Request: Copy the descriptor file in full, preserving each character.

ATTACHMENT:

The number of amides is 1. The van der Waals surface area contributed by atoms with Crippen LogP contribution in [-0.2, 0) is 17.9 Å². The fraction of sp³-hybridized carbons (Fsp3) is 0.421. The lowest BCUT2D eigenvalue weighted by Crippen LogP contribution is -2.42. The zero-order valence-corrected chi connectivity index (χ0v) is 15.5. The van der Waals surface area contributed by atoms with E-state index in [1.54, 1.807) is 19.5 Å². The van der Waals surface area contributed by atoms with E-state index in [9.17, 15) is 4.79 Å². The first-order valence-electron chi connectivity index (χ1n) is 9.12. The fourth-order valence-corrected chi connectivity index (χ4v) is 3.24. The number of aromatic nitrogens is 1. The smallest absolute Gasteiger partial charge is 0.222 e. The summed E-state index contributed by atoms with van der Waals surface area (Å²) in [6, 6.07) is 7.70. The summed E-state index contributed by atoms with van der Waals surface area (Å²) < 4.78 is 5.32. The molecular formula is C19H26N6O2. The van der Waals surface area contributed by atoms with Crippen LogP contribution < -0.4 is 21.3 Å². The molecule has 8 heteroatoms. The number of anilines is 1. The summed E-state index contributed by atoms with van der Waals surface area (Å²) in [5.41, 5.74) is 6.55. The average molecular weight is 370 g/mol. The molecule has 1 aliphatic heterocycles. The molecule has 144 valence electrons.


The number of amides is 1. The van der Waals surface area contributed by atoms with Crippen LogP contribution in [-0.2, 0) is 17.9 Å². The fraction of sp³-hybridized carbons (Fsp3) is 0.421. The lowest BCUT2D eigenvalue weighted by Crippen LogP contribution is -2.42. The zero-order valence-corrected chi connectivity index (χ0v) is 15.5. The van der Waals surface area contributed by atoms with E-state index in [1.54, 1.807) is 19.5 Å². The van der Waals surface area contributed by atoms with E-state index in [9.17, 15) is 4.79 Å². The first-order valence-electron chi connectivity index (χ1n) is 9.12. The fourth-order valence-corrected chi connectivity index (χ4v) is 3.24. The number of aromatic nitrogens is 1. The smallest absolute Gasteiger partial charge is 0.222 e. The summed E-state index contributed by atoms with van der Waals surface area (Å²) in [6, 6.07) is 7.70. The summed E-state index contributed by atoms with van der Waals surface area (Å²) < 4.78 is 5.32. The molecular formula is C19H26N6O2. The van der Waals surface area contributed by atoms with Crippen LogP contribution < -0.4 is 21.3 Å². The molecule has 8 heteroatoms. The number of anilines is 1. The summed E-state index contributed by atoms with van der Waals surface area (Å²) in [5.41, 5.74) is 6.55. The average molecular weight is 370 g/mol. The molecule has 1 aliphatic heterocycles. The molecule has 144 valence electrons.